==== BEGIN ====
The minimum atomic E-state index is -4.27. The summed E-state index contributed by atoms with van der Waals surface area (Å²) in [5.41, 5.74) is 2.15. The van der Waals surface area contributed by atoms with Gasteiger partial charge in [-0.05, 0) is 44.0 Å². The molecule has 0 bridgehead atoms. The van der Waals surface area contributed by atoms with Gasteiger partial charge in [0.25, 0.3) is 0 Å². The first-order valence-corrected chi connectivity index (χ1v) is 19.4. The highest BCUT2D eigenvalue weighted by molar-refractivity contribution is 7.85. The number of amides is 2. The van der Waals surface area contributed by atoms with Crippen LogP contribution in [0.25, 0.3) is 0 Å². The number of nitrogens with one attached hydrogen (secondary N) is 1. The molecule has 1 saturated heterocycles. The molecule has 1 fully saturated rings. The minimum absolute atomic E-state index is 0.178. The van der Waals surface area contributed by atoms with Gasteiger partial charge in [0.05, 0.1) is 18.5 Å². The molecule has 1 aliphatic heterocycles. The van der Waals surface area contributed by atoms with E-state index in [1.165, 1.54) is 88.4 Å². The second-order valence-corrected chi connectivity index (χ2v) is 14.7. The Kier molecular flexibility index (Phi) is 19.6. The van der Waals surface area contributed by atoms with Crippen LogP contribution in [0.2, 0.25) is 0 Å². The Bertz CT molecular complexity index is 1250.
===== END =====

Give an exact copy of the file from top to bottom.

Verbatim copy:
The minimum atomic E-state index is -4.27. The summed E-state index contributed by atoms with van der Waals surface area (Å²) in [5.41, 5.74) is 2.15. The van der Waals surface area contributed by atoms with Gasteiger partial charge in [-0.05, 0) is 44.0 Å². The molecule has 0 bridgehead atoms. The van der Waals surface area contributed by atoms with Gasteiger partial charge in [0.25, 0.3) is 0 Å². The first-order valence-corrected chi connectivity index (χ1v) is 19.4. The highest BCUT2D eigenvalue weighted by molar-refractivity contribution is 7.85. The number of amides is 2. The van der Waals surface area contributed by atoms with Crippen LogP contribution in [0.25, 0.3) is 0 Å². The number of nitrogens with one attached hydrogen (secondary N) is 1. The molecule has 1 saturated heterocycles. The molecule has 1 fully saturated rings. The minimum absolute atomic E-state index is 0.178. The van der Waals surface area contributed by atoms with Gasteiger partial charge in [0.05, 0.1) is 18.5 Å². The molecule has 1 aliphatic heterocycles. The van der Waals surface area contributed by atoms with E-state index in [1.165, 1.54) is 88.4 Å². The second-order valence-corrected chi connectivity index (χ2v) is 14.7. The Kier molecular flexibility index (Phi) is 19.6. The van der Waals surface area contributed by atoms with Crippen LogP contribution in [0.2, 0.25) is 0 Å². The Bertz CT molecular complexity index is 1250.